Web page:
So true, so true…

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by Neil Godfrey

From Taborblog, by James Tabor:

Two Widely Held Assumptions About Early Christianity that Should Be Questioned

  1. The first assumption is that the essential story line we read about in the New Testament book of Acts is an accurate version of the early years of the Jesus movement following the crucifixion. John Dominic Crossan, properly calls the period from 30 CE when Jesus was executed, to around 50 CE when we get our first letter of Paul, the “Dark Age” of early Christianity. In other words we have almost no surviving texts or evidence from this period.
  2. The second grand assumption about early Christianity is the portrait of its clean break with Judaism and its subsequent harmonious (despite a few evil heretics) unbroken advance into the second and third centuries. This is the tale presented to the world by that undaunted “father” of Church History, Eusebius, bishop of Caesarea (c. 300 AD).




The more things change . . . .

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by Neil Godfrey

In 1914 a book the renowned biblical scholar Frederick Cornwallis Conybeare addressing the Christ Myth arguments of the day was published:

Conybeare, F. C. (Frederick Cornwallis). 1914. The Historical Christ : Or, An Investigation of the Views of Mr. J. M. Robertson, Dr. A. Drews, and Prof. W. B. Smith. London : Watts.

The following year saw a response by William Benjamin Smith (the last named “mythicist” discussed by Conybeare)

Smith, William Benjamin. 1915. “Conybeare on ‘The Historical Christ.’” The Open Court 3 (4): 27.

How familiar Smith’s comments sound today! He responds to Conybeare’s criticism of Smith’s book, Ecce Deus.

Inasmuch as Conybeare’s “searching criticism,” so far at least as it touches my work (and it would be officious as well as impertinent for me to mingle in his fray with others), concerns itself mainly with details, rarely considering the case on its general merits . . .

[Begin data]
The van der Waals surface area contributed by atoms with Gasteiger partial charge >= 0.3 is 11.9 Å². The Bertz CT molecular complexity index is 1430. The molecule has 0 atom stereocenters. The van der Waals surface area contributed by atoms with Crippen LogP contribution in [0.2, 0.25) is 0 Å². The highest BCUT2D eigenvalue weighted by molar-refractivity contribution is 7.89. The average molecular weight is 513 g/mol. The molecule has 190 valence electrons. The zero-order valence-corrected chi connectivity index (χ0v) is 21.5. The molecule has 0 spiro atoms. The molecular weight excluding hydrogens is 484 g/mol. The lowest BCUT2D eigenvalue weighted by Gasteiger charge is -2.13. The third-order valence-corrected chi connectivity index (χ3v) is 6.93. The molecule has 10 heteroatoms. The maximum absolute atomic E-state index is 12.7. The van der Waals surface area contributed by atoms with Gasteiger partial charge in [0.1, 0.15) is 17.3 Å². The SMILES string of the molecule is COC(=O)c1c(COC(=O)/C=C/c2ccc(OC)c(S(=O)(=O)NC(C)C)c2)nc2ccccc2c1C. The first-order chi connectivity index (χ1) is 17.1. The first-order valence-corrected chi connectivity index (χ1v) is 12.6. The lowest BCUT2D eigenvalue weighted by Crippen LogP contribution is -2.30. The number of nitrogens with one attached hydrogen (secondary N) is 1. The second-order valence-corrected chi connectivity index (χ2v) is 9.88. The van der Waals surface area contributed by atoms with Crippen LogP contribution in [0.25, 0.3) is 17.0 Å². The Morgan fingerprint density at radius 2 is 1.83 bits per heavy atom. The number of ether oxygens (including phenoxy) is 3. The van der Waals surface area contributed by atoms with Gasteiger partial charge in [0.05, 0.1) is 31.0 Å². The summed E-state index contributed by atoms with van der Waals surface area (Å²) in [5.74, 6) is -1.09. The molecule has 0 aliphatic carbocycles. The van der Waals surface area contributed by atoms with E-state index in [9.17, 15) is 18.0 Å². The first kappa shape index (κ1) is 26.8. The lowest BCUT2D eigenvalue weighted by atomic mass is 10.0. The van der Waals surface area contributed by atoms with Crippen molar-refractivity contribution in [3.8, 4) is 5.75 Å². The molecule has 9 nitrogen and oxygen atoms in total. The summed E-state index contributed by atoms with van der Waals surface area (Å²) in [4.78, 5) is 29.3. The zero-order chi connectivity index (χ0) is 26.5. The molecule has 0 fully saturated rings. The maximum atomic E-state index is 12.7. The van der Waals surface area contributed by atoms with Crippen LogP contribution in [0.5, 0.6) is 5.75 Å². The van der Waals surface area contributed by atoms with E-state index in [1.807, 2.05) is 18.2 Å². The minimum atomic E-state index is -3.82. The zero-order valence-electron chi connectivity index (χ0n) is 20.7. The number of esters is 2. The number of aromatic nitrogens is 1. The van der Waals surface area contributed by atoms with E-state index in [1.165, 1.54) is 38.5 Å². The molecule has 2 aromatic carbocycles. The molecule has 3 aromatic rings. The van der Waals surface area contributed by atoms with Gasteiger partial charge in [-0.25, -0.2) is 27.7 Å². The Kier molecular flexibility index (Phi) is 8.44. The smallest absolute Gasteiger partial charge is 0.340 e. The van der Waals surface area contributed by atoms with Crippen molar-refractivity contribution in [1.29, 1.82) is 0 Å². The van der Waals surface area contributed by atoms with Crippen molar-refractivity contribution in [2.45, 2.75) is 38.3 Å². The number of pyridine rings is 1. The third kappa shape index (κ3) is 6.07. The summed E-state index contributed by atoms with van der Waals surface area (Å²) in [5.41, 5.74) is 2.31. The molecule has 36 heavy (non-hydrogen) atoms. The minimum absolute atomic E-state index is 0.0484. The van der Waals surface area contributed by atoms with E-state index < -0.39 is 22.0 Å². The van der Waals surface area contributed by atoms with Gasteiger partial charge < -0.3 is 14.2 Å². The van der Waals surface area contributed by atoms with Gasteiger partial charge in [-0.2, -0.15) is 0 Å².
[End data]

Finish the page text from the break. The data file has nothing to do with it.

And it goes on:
Conybeare holds that if Jesus never lived, neither did Solon, nor Epimenides, nor Pythagoras, nor especially Apollonius of Tyana. By what token? The argument is not presented clearly. One cannot infer from the Greek worthies to Jesus, unless there be close parallelism ; that there is really any such, who will seriously affirm? . . .

[Conybeare writes:] “Jesus, our authors affirm, was an astral myth.” But Smith is one of “our authors” and, as Conybeare knows, affirms nothing of the kind. At best, Conybeare’s statement is one-third false. . . .

[Conybeare writes:] “In these earliest documents [Mark] Jesus is presented quite naturally as the son of Joseph and his wife Mary, and we learn quite incidentally the names of his brothers and sisters.” Who by reading this is prepared for the fact that Mark never mentions Joseph, who is named only in Matt. i. and ii., Luke i., ii., iii., (acknowledged late fictions), iv. 22, and John i. 45, vi. 42, also late? Moreover, Mark introduces Jesus without any family reference and only in two passages refers to any “brethren,” in one of which Jesus declares his mother and brethren to be spiritual . . . .

[Conybeare writes that:]W. B. Smith is named among those that “insist on the esoterism and secrecy of the cryptic society which in Jerusalem harbored the cult,” p. 31. W. B. Smith does naught of the kind, has never said aught of any such society in Jerusalem.

Conybeare quotes (p. 32) as a “naive declaration” a statement on page 74 of Ecce Deus; but he fails to hint the reasons there assigned. This misleads the reader, who naturally thinks of naivete as unsupported by reasons.

[Conybeare writes:] “W. B. Smith’s hypothesis of a God Joshua” (p. 35). Conybeare knows I have made no such hypothesis, nor ever used such phrase. He is seeking to identify my views with Mr. Robertson’s, though knowing quite well they are widely distinct. . . .

[Conybeare writes:] “The name Jesus, according to him,means. . . .Healer.” How can Conybeare write thus? Where have I said that Jesus means Healer? . . . .

[Conybeare writes:] “It would appear, then, that Apollos was perfectly acquainted with the personal history of Jesus.” For this important thesis, where does Conybeare offer the faintest semblance of proof ? The word “then” suggests that reasons have been given; but what are even hinted? . . . .

The rest of page 38 is mere wild assertion. . . .
Continue reading “The more things change . . . .”


A Bedrock Assumption in Historical Jesus Studies

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by Neil Godfrey

A few months ago I posted about Michael Zolondek’s claims that historical Jesus scholarship uses the same historical methods as those used by other historians. Michael himself responded and I assured him and others that I would return to his book and compare his claims about his methods with the actual processes found in the book. I am finally getting around to returning to that promise. But first I need to refresh my memory on a few things and catch up with certain details. So those further posts I promised are still a few weeks away.